What Day Is It Again? Overcoming Pandemic Time Warp

If your sense of time has become skewed, here’s how to reclaim your grip on the calendar.

melting clock

Updated on June 4, 2020.

What day is it again?”

It happened: Jokes and memes about the blurring of time during the COVID-19 pandemic have finally lost their luster. And now, many of us are simply looking for solutions. So, how can we change that disconcerting feeling of time speeding up or slowing down and reclaim control over the calendar?

“When there’s uncertainty, time feels elastic,” says Mike Dow, PsyD, PhD, a psychologist in Los Angeles and author of The Brain Fog Fix. “With the pandemic, we don’t know when it will end, when there will be a vaccine.”

That free-floating feeling can give rise to anxiety—which, in turn, can lead to elevated levels of stress hormones, including adrenaline, norepinephrine (aka epinephrine, and also a neurotransmitter) and cortisol. “Adrenaline makes the heart beat fast, norepinephrine sharpens the mind and cortisol presses the gas pedal of our stress response to the floor,” explains Dow.

In most real-life scenarios—say, you have a deadline at 5 p.m. this afternoon or, thinking about your primordial self, you have to sprint from a hungry saber-toothed tiger—this hormonal activation enables us to move quickly from a calm “rest and digest” mode to an energized “fight or flight” state, Dow says. And that can distort one’s sense of time.

“While ‘time flies when you’re having fun,’ it can seem to pass much more slowly when you’re in a high-stress-hormone state,” Dow says. Add that gnawing stress to being unchallenged or bored for long stretches of time—a familiar feeling during home lockdown—and the days and weeks can drag on. Meanwhile, many of us suddenly have enough leisure to rip through entire series of Netflix binges, which can cause us to lose track of the hours (“It’s 3 a.m., again?!”).

Perhaps it’s not surprising that half of respondents in a recent survey led by Ruth Ogden at Liverpool John Moores University in England reported that time was running fast during the COVID-19 lockdown, while the other half have experienced it as slowing down, according to preliminary data from more than 800 respondents.

If the loss of routines ordinarily set by work, school, social events and weekends have left you unmoored, try these tactics to make the passing days feel a little more normal.

Find your flow

When you’re feeling relaxed while doing something, whether it’s work, a creative project or being physically active, it’s much easier to achieve what Dow describes as “a magical space where your intelligence, training and interests are challenged at just the right level and time just floats away.”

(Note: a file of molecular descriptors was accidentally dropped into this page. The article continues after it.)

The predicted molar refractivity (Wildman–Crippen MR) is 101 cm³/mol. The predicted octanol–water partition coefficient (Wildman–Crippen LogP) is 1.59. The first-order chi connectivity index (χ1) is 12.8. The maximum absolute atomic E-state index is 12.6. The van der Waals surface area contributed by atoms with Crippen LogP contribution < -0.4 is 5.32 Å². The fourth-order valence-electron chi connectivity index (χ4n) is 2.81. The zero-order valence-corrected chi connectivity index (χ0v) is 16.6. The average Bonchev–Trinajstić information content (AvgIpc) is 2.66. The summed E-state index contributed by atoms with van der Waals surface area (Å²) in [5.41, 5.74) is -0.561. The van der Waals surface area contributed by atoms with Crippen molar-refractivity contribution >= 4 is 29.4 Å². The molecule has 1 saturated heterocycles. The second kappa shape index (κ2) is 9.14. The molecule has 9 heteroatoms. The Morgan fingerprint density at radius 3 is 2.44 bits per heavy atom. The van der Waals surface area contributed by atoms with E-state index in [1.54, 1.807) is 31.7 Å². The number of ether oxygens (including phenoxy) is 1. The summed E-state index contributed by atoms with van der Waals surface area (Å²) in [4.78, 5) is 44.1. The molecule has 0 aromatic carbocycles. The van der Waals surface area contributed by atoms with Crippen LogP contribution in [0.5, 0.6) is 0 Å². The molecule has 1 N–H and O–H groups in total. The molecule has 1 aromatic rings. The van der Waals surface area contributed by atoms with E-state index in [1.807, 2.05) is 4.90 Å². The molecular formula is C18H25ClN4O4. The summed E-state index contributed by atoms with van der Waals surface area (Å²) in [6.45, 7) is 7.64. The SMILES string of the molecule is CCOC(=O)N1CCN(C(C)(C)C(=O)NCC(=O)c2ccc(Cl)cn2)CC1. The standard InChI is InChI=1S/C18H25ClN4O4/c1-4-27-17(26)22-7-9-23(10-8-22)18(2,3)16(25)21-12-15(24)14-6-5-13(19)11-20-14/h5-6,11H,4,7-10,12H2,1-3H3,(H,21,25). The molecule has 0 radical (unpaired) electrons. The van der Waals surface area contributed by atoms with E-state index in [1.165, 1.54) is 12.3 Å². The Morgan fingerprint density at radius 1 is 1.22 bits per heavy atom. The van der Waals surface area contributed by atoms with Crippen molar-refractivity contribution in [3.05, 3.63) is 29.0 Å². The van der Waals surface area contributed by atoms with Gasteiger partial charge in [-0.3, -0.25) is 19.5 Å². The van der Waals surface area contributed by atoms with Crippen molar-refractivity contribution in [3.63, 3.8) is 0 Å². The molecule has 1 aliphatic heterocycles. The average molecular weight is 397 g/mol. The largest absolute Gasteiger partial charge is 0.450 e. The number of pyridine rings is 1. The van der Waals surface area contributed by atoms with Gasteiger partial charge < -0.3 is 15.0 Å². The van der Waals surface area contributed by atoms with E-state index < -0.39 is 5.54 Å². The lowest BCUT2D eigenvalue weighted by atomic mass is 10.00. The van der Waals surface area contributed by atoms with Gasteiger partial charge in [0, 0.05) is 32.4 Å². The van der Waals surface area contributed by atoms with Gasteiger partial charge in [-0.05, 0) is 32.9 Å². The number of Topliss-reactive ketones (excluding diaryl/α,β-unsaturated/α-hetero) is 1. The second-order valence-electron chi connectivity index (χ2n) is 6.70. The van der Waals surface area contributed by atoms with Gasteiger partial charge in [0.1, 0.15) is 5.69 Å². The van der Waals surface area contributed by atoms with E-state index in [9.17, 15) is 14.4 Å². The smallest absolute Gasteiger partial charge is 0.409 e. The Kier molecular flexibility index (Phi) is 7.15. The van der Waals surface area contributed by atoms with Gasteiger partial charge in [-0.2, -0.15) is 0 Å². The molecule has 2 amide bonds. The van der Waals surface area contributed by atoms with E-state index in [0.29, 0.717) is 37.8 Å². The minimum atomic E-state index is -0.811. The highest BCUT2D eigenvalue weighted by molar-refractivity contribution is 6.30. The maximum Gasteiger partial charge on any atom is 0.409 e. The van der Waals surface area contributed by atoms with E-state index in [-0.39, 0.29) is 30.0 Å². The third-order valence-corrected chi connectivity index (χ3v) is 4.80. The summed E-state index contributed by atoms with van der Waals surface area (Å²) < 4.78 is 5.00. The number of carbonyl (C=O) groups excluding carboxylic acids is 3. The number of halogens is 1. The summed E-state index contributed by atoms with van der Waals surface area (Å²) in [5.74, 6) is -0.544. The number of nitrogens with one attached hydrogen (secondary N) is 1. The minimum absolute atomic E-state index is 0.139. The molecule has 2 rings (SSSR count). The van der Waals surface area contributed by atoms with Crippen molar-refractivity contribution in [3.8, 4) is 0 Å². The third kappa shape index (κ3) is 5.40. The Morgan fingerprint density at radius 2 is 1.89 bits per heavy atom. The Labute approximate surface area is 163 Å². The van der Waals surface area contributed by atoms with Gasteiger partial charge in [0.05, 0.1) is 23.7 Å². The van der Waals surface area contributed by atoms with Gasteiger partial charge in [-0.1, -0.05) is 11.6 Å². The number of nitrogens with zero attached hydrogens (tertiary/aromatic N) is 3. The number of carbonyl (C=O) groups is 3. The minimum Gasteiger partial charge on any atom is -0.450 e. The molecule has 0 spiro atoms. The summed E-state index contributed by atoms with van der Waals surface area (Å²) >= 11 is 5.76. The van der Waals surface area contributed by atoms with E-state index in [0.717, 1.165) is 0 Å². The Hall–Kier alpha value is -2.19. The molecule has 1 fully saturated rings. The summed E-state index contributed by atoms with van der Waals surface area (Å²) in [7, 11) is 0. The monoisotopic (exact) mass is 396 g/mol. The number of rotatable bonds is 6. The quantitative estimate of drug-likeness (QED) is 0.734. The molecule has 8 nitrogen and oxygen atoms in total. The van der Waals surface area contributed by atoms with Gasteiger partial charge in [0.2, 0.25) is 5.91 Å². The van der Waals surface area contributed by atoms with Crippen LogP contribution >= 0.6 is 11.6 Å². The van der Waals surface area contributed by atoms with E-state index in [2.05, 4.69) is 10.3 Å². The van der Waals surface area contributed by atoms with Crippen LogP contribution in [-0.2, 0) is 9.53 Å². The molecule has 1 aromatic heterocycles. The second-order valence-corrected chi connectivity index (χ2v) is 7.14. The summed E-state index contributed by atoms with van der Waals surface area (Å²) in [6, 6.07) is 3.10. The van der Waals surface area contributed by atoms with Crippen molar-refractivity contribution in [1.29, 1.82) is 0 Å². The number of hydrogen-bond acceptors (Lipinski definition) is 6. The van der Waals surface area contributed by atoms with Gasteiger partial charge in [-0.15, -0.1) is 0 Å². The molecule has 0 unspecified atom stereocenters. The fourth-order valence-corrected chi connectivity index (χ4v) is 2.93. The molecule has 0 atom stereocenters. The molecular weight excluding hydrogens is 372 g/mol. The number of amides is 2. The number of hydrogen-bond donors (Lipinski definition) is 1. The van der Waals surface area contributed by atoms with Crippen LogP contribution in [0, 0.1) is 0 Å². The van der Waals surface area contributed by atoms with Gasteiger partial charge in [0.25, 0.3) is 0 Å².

That state is known as “flow,” a name given by psychologist Mihaly Csikszentmihalyi, PhD, in his best-selling book of the same name. Accessing that feeling—also described as being “in the zone”—brings focus to whatever you’re doing and has the added benefit of making the hours fly, in a good way.

But if you feel like losing yourself in immersive experience is impossible to attain these days, you’re not alone. Between telecommuting, home schooling and making sense of social distancing guidelines, there are so many things tugging at our attention, says Dow. “We know from brain scans that when people are ‘multi-tasking,’ they’re actually rapidly ‘single-tasking’ and the brain is switching back and forth between tasks,” he notes.

So, when you’re trying to finish a virtual meeting, scheduling a delivery and your child or significant other wants your attention—remember that trying to do these things simultaneously is likely preventing you from entering that state of relaxed focus.

As much as possible, try to attend to one thing at a time. Doing so will help you not only regain more control over your schedule, it will improve your productivity, which some researchers suggest drops by as much as 40 percent when you’re trying to do several things at once. It may even help you lower your stress levels.

Keep your Saturday and Sunday

“Our weekends aren’t what they used to be,” concedes Dow, “but you can figure out something to make them feel like weekends again.”

Try adopting versions of the rituals you used to follow, like joining pals for a Friday night happy hour (now on Zoom) or having a nice Saturday restaurant dinner with your partner (via curbside pickup). It might also help to develop new routines that make weekends special and ease the stress of pandemic living. That might include setting aside time for reflection, prayer or meditation, or taking a calming walk in nature.

Drawing that clear line between Monday-Friday and your days “off” can make the lines on your calendar seem more distinct. “That could mean getting out of your PJs during the week. Or reminding yourself, ‘After I come back from walking the dog in the morning, I’m in work mode,’” suggests Dow. “As silly as it sounds, you could even get in your car, drive around the block, and pull back into the garage, saying when you get home, ‘I’m crossing the threshold to the work ‘me.’”

It’s important, ultimately, to remember the purpose of weekends. Between working from home, taking care of children or loved ones—even simply taking care of yourself—you are working hard and deserve downtime. “There’s a reason we oscillate between work and recovery,” Dow says. “Having a weekend to look forward to allows your body to recharge.”

Get back to basics